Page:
When Compromise Becomes Surrender

COMPROMISE : A settlement reached by mutual consent through concession on both sides.

In principle, compromise sounds sensible – the idea that we are open enough to listen to other views, and incorporate them into our thinking in order to arrive at a solution that works for all parties sounds great. But when does it go too far?

True compromise involves having the courage to stand up for what you believe in – it’s not about bending over backwards to accommodate everyone else. It takes courage to state your point of view, and then a different sort of courage (vulnerability?) to make concessions so that everyone is happy with the end result.

Whether we are talking about our business or personal lives, the problem comes when we don’t stand up for ourselves – when we are too accommodating, or when we are trying to placate the other side, and end up feeling like we have surrendered too much.

All this depends on the other party, of course – they also have to enter the negotiation with the same willingness to stand up for their views but not be dogmatic, and allow us to express ourselves fully. When we find ourselves in a situation whether this sort of open dialogue is not possible, then perhaps we are best off just walking away rather than giving up too much of what we believe in.

In the definition above, there’s one part that I have a slight issue with – the concession part. We often hear of people saying that compromise is inevitable in relationships – whether that is business or personal … but does reaching agreement always have to involve a lessening? Is there a way to approach compromise in a way that makes the situation better, the relationship stronger?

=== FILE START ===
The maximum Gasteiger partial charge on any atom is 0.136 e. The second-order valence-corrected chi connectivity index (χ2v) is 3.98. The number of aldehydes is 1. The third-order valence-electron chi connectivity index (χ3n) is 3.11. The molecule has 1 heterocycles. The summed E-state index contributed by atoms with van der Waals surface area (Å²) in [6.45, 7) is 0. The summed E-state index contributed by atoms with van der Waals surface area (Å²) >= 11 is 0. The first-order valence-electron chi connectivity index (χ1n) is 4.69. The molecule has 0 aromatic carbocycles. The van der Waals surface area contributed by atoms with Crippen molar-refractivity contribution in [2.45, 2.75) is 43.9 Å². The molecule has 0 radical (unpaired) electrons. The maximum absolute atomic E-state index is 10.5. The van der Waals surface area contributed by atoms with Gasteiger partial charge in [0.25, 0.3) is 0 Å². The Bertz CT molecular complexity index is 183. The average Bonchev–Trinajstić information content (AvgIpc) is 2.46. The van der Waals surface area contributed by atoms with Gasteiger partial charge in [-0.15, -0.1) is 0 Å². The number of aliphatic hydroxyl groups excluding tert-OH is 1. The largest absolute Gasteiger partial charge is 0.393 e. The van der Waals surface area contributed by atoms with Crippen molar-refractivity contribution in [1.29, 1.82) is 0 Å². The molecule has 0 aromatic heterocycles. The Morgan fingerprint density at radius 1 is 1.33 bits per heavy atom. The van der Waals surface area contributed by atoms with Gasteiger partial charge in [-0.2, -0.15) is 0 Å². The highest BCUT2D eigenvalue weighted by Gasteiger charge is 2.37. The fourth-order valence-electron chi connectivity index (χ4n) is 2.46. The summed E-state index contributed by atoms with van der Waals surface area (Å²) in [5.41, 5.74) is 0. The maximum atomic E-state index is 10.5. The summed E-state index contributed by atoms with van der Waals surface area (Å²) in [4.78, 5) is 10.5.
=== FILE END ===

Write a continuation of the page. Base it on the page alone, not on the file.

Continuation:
Stephen Covey’s fourth habit is ‘Think Win/Win’ – the idea that by working together, we can create solutions that not only work for both parties, but are better than we would come up with alone. The other option is ’no deal’ – if compromise cannot be reached, we are better off agreeing to ’no deal’; rather than giving up more than we are comfortable with, we should walk away. This does not mean we cannot ever reach a satisfactory ‘Win/Win’ solution, just that we can’t get there at the moment.

Ultimately, I think we all know when we have crossed the line – when the compromise has turned into surrender we end up feeling used and unfairly treated. We know inside that we are not being true to ourselves – we need to listen to those messages, and pay attention to them.

As always seems to be the case, there is a balance to be struck here. The ability to see things from someone else’s point of view is a crucial skill to develop, but the reality is that we can’t always arrive at exciting, novel solutions to the challenges we encounter in our lives – sometimes the answer is to let someone else have their way … but we must take care not to sacrifice too much of ourselves just to avoid confrontation or make other people happy.

Is there anywhere in your life where the balance has moved too far to one side?